Life expectancy gains in England and Wales among worst in new 23 country comparison study

Risk of death among working age men and women in England and Wales now 20% - 40% higher than average for other high-income countries

The pace of improvement of life expectancy in England and Wales has fallen since 2011, and is among the lowest compared to a large group of other high-income countries, according to new research published in The Lancet Public Health.   

Conducted by a team from the London School of Hygiene & Tropical Medicine and the Max Planck Institute for Demographic Research in Germany, the study compared life expectancy and mortality rates in England and Wales from 1970 to 2016 with that of 22 other high-income countries (table at end of story).

In 2011, life expectancy at birth among men in England and Wales was 79.0 years and for women was 82.9 years. By 2016 it increased by just 0.4 years for men and 0.1 years for women. Only two countries had a smaller improvement for men (Iceland and the USA), and only one for women (Iceland). The median level for the 22 countries increased by 1.0 year for males and 0.7 for females.  

Previous studies have shown that life expectancy improvements in England and Wales have been slowing down since 2011 but this research is the first to look back over many decades. It shows that the recent slowdown is the most substantial seen over the past 45 years. It is also the first to measure the degree to which trends in England and Wales compare with a group of other high-income countries. The researchers were not able to investigate the precise reasons behind these trends.

A slowdown in the rate of increase of life expectancy since 2011 was observed in many of the comparator countries, but the trends in England and Wales between 2011 and 2016 were among the worst. This was a result of a slowing in the decline in mortality rates at every adult age; in young adults, the middle aged and the elderly. These adverse trends were seen among both men and women.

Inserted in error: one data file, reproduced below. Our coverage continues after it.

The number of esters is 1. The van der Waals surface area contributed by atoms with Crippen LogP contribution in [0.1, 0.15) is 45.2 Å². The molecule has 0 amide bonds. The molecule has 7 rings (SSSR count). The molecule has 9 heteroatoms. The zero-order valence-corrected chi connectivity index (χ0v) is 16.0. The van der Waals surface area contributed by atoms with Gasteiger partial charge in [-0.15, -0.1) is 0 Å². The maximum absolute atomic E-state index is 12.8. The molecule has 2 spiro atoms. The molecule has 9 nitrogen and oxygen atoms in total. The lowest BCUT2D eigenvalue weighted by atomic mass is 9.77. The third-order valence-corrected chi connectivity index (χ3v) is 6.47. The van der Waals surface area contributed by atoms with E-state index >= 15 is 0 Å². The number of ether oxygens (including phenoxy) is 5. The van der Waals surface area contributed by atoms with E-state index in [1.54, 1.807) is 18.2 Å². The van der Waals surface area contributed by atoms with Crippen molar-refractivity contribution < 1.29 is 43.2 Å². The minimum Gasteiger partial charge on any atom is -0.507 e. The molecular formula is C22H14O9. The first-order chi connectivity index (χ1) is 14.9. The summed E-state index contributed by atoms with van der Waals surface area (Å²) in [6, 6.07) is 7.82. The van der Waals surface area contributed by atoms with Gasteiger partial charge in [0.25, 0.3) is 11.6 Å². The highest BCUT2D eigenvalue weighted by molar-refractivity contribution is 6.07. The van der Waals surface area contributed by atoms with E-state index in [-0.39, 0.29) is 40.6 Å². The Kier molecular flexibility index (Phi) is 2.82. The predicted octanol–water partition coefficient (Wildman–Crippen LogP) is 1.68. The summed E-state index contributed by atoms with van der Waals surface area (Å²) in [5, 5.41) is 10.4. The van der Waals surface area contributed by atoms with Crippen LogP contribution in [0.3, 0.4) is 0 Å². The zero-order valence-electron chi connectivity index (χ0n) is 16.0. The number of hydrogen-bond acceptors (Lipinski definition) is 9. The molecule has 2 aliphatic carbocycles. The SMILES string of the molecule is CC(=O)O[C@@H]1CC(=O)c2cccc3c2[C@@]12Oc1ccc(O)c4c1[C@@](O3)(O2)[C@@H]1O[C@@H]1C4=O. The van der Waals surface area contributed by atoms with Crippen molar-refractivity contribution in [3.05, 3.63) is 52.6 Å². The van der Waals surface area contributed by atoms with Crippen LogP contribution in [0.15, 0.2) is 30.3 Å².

The most surprising finding of the new study is that that mortality rates among men and women between the ages of 25 and 50 years in England and Wales are now 20% to 40% higher than the average (median) for the 22 other countries studied. This increasing divergence started in the early 2000s and has gradually gathered pace over the years to 2016.

Lead author Professor David Leon from the London School of Hygiene & Tropical Medicine said: “These trends represent a real reversal of the situation in England and Wales in the 1970s and 1980s, when this working-age group had lower mortality than seen elsewhere, almost certainly in part because in this period the UK as a whole had notably low mortality from “external causes such as injuries, poisonings and violence.

“Further work is urgently required to understand what the reasons are for this reversal since 2000, and how far it may be due to adverse trends in injuries, violence and alcohol or drug-related deaths.”

From the early 1970s up until 2010, male life expectancy in England and Wales had followed the average (median) level seen for the group of 22 other countries, rising from 68.9 years in 1970 to 79.4 years in 2016. However, women in England and Wales over this period lagged behind most of the other high-income countries, falling to 18th position by the mid-1980s and to 20th position by 2016, with only Denmark, Scotland, and the USA having lower life-expectancy. In 1970, female life expectancy in England and Wales was 75.2 years, rising to 83.0 years in 2016.  

The researchers were not able to investigate the precise reasons behind these trends. However, it was obvious from the distinctive pattern of mortality that the poor position of females in England and Wales was due in part to women taking up smoking earlier and more intensively than women in most other countries. The effects of this are still evident as they take many decades to manifest and then wear off.